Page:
Lochmillers can’t sell personal assets, judge rules
The owner of failed Valley Investments in Grand Junction and his family cannot sell any company or personal assets, a Denver District judge ruled Monday.
Philip Rand Lochmiller and his son, also Philip Rand Lochmiller, “shall turn over ... all collector, vintage or antique motor vehicles” in which either has an interest, Judge Herbert L. Stern III wrote in granting a preliminary injunction sought by the receivership he appointed last summer, Grand Junction law firm Rider & Quesenberry.
Stern also allowed the Loch- millers to pay their own expenses and legal fees, but said they can’t use investor money or funds derived from investor money to do that.
“It’s a relief to get the order,” the receiver, Kirk Rider, said.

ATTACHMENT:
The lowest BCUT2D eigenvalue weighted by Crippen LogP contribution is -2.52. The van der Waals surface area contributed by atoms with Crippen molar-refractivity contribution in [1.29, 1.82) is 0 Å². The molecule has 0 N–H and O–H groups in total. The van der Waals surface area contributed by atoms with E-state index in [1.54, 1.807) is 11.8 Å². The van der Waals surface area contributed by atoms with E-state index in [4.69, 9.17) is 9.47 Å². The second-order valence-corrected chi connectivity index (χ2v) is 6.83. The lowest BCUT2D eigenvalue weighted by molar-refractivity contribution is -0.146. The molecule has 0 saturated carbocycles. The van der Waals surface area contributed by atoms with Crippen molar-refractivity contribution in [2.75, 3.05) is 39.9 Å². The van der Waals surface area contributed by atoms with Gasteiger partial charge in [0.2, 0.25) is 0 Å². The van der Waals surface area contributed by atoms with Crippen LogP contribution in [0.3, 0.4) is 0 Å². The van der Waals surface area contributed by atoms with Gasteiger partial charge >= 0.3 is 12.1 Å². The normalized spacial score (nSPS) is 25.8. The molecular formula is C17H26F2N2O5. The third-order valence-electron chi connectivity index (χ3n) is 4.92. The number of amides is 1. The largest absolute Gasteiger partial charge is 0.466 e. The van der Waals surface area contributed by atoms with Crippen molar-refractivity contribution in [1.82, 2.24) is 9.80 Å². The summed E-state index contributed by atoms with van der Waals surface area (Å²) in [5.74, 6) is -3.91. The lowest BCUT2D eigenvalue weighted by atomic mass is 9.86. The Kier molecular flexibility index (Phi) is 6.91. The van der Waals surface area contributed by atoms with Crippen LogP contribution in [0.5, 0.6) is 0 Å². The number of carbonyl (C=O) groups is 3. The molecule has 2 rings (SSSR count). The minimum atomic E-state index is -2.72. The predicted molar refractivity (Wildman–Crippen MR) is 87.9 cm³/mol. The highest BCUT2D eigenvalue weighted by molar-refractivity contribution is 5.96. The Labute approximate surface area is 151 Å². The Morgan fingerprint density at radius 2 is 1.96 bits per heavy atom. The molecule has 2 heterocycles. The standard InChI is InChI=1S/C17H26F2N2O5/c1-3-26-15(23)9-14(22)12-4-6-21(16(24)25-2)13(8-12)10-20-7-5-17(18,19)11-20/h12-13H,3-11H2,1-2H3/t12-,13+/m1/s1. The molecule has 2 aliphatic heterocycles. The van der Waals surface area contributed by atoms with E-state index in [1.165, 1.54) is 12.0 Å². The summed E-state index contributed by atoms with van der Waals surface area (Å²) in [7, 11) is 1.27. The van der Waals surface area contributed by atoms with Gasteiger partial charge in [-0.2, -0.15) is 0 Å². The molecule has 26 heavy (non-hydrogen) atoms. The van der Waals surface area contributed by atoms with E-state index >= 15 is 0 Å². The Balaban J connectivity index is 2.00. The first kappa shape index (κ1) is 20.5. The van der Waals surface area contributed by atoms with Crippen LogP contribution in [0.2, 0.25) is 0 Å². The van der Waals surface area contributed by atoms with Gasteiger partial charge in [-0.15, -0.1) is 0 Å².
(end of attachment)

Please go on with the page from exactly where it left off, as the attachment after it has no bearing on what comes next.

Stern conducted more than three days of hearings, in which the elder Lochmiller at one point sat mute while he was asked a series of questions.
Lochmiller declined to answer the questions on the grounds that to do so might incriminate him in a continuing criminal investigation.
The FBI is investigating Lochmiller and Valley Investments.
Lochmiller, who was sentenced to three years in prison in California for securities fraud in the 1980s, faces securities-fraud allegations now from Colorado securities regulators.
Stern’s order didn’t address the Redlands home owned by the younger Lochmiller and his wife, Rebekah, which they sought to sell.
A contract is pending on the house, and the proceeds will be placed in escrow pending a final agreement on how that money should be divided between the Lochmillers and the receivership, Rider said.
More than 300 investors invested at least $30 million with Valley Investments, 1445 N. Seventh St., according to court documents.
The elder Lochmiller’s attorney, Cliff Stricklin, has maintained that the company failed because of the economic upheaval of the last year.
Stricklin didn’t respond immediately to a request for comment on Stern’s ruling.